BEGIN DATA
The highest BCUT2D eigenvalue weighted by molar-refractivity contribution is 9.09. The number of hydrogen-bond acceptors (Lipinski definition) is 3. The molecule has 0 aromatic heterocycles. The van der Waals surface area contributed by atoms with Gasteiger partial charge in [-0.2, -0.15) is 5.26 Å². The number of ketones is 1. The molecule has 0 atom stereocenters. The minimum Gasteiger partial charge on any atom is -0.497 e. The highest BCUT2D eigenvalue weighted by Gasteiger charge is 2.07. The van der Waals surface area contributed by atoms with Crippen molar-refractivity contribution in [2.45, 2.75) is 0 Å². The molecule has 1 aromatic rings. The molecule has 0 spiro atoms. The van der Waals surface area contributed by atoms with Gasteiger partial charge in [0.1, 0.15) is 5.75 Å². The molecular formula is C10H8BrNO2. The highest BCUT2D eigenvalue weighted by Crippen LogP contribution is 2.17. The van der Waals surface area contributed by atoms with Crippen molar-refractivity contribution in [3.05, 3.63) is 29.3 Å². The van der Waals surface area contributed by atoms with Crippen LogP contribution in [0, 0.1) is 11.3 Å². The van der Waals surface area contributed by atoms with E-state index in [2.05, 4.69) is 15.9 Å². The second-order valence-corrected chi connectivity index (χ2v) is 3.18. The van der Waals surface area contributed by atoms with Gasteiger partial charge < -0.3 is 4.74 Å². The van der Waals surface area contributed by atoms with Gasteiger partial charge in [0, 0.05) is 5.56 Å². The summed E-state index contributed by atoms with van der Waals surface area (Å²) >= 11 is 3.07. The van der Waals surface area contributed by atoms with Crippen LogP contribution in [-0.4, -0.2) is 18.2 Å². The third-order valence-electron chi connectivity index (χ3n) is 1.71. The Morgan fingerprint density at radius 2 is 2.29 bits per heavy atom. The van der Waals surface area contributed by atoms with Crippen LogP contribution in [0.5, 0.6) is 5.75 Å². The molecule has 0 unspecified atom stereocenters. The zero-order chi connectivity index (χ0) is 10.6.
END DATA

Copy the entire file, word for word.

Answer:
The highest BCUT2D eigenvalue weighted by molar-refractivity contribution is 9.09. The number of hydrogen-bond acceptors (Lipinski definition) is 3. The molecule has 0 aromatic heterocycles. The van der Waals surface area contributed by atoms with Gasteiger partial charge in [-0.2, -0.15) is 5.26 Å². The number of ketones is 1. The molecule has 0 atom stereocenters. The minimum Gasteiger partial charge on any atom is -0.497 e. The highest BCUT2D eigenvalue weighted by Gasteiger charge is 2.07. The van der Waals surface area contributed by atoms with Crippen molar-refractivity contribution in [2.45, 2.75) is 0 Å². The molecule has 1 aromatic rings. The molecule has 0 spiro atoms. The van der Waals surface area contributed by atoms with Gasteiger partial charge in [0.1, 0.15) is 5.75 Å². The molecular formula is C10H8BrNO2. The highest BCUT2D eigenvalue weighted by Crippen LogP contribution is 2.17. The van der Waals surface area contributed by atoms with Crippen molar-refractivity contribution in [3.05, 3.63) is 29.3 Å². The van der Waals surface area contributed by atoms with Crippen LogP contribution in [0, 0.1) is 11.3 Å². The van der Waals surface area contributed by atoms with E-state index in [2.05, 4.69) is 15.9 Å². The second-order valence-corrected chi connectivity index (χ2v) is 3.18. The van der Waals surface area contributed by atoms with Gasteiger partial charge < -0.3 is 4.74 Å². The van der Waals surface area contributed by atoms with Gasteiger partial charge in [0, 0.05) is 5.56 Å². The summed E-state index contributed by atoms with van der Waals surface area (Å²) >= 11 is 3.07. The van der Waals surface area contributed by atoms with Crippen LogP contribution in [-0.4, -0.2) is 18.2 Å². The third-order valence-electron chi connectivity index (χ3n) is 1.71. The Morgan fingerprint density at radius 2 is 2.29 bits per heavy atom. The van der Waals surface area contributed by atoms with Crippen LogP contribution in [0.5, 0.6) is 5.75 Å². The molecule has 0 unspecified atom stereocenters. The zero-order chi connectivity index (χ0) is 10.6.